|Born||May 9, 1913|
Mountain Home, Idaho
|Died||November 1, 1964 (aged 51)|
Chapel Hill, North Carolina
|Occupation||Sailor, writer (novelist)|
Richard Milton McKenna (May 9, 1913 – November 1, 1964) was an American sailor and novelist. He was best known for his historical novel, The Sand Pebbles which tells the story of an American sailor serving aboard a gunboat on the Chinese Yangtze River in 1926.
Seeking more opportunities than could be found in such a rural part of the country at the height of the Great Depression, McKenna joined the U.S. Navy in 1931 at the age of 18. He served for 22 years, including 10 years of active sea duty. He served in both World War II and the Korean War, and retired shortly afterwards as a Chief Machinist's Mate.
Because of the benefits of the GI Bill, McKenna was able to attend college at the University of North Carolina at Chapel Hill, located in Chapel Hill, North Carolina, where he studied creative writing. He also married a librarian, Eva, whom he met at the college.
McKenna began his writing career publishing science fiction, and starting in 1958 he regularly attended the annual Milford Writer's Workshop for science fiction writers. "He had enormous talent," writes his colleague Ben Bova in the book Notes to a Science Fiction Writer. His first science fiction story "Casey Agonistes" immediately established him as a writer to be watched when it appeared in the September 1958 issue of The Magazine of Fantasy and Science Fiction. Only a handful of his science fiction tales were published during his lifetime, but after his death several more appeared posthumously.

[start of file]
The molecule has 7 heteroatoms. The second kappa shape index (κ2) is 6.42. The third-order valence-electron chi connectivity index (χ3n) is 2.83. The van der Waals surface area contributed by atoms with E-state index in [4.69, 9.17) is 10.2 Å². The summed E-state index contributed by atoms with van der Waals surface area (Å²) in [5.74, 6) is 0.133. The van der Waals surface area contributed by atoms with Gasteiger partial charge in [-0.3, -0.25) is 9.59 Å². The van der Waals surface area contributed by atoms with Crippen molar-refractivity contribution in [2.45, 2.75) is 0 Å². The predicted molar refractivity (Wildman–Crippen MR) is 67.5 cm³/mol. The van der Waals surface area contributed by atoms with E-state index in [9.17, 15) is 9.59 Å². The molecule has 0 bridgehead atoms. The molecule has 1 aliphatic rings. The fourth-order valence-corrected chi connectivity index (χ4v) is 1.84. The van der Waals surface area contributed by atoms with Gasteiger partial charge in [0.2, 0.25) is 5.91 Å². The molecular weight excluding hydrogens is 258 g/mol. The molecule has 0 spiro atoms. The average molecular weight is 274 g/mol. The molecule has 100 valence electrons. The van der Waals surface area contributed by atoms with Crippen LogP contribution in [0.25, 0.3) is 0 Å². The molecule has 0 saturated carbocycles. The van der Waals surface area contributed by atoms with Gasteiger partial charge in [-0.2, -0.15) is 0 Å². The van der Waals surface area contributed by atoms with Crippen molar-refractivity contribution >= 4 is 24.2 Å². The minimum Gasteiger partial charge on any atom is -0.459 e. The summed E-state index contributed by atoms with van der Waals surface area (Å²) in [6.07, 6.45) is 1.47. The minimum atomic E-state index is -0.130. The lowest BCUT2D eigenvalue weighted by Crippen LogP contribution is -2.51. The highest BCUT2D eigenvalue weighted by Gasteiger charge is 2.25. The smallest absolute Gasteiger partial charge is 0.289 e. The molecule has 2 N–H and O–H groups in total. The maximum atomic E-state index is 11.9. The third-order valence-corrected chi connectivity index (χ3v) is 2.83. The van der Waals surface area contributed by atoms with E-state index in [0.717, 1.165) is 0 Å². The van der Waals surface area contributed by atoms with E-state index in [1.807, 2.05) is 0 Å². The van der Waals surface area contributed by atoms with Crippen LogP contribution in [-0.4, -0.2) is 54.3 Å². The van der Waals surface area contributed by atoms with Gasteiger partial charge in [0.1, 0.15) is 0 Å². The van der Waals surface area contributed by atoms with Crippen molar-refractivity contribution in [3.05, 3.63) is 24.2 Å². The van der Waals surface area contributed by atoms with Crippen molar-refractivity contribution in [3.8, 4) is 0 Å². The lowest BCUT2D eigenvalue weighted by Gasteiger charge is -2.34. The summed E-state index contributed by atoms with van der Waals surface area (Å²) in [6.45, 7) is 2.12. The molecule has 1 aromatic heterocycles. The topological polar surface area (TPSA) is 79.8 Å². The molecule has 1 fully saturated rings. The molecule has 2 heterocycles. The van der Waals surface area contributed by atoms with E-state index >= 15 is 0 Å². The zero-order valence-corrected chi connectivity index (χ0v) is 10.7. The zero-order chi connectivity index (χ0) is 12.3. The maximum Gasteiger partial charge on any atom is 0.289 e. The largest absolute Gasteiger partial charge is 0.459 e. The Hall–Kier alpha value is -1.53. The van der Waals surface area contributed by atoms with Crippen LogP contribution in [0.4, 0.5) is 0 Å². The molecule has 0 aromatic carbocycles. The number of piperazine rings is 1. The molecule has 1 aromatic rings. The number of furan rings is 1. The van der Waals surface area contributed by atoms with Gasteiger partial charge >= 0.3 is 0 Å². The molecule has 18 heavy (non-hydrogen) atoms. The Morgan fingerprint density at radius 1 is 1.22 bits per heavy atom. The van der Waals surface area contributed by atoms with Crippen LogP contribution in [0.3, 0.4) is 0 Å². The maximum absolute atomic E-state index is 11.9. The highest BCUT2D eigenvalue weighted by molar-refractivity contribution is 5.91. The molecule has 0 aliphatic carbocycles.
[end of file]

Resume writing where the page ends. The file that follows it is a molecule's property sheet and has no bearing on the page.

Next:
McKenna's major work was The Sand Pebbles (1962), a 597-page novel later made into the well-known 1966 film of the same title. The protagonist was an enlisted career sailor on a U.S. Navy river gunboat named the San Pablo in China during the 1920s. McKenna himself served aboard a river gunboat on the Yangtze Patrol, but about ten years after the events in his novel and of more modern construction (San Pablo was an ancient gunboat seized from the Spanish in 1898). The Sand Pebbles won the $10,000 1963 Harper Prize Novel and was chosen as a Book-of-the-Month Club selection.
Shortly after the movie deal was announced, McKenna appeared on the television quiz program “To Tell The Truth”, receiving one vote from the celebrity panel.
McKenna's posthumously published short story "The Secret Place" won the Nebula Award for Best Short Story in 1966 and was nominated for the Hugo Award for Best Short Story in 1967. Casey Agonistes and Other Science Fiction and Fantasy Stories (1973) collects the title story and four other short works: "Hunter Come Home", "The Secret Place", "Mine Own Ways", and "Fiddler's Green". The collections The Sons of Martha and The Left Handed Monkey Wrench were also published posthumously.
McKenna suffered a heart attack and died at his Chapel Hill N.C. home on November 4, 1964, at age 51.
- The Sand Pebbles (1962)
- The Secret Place (1966)
- Casey Agonistes and Other Science Fiction and Fantasy Stories (1973, collection)
- The Sons of Martha (1973, collection)
- The Left Handed Monkey Wrench (collection)
- New Eyes for Old (collection of non-fiction writings)
|Wikiquote has quotations related to: Richard McKenna|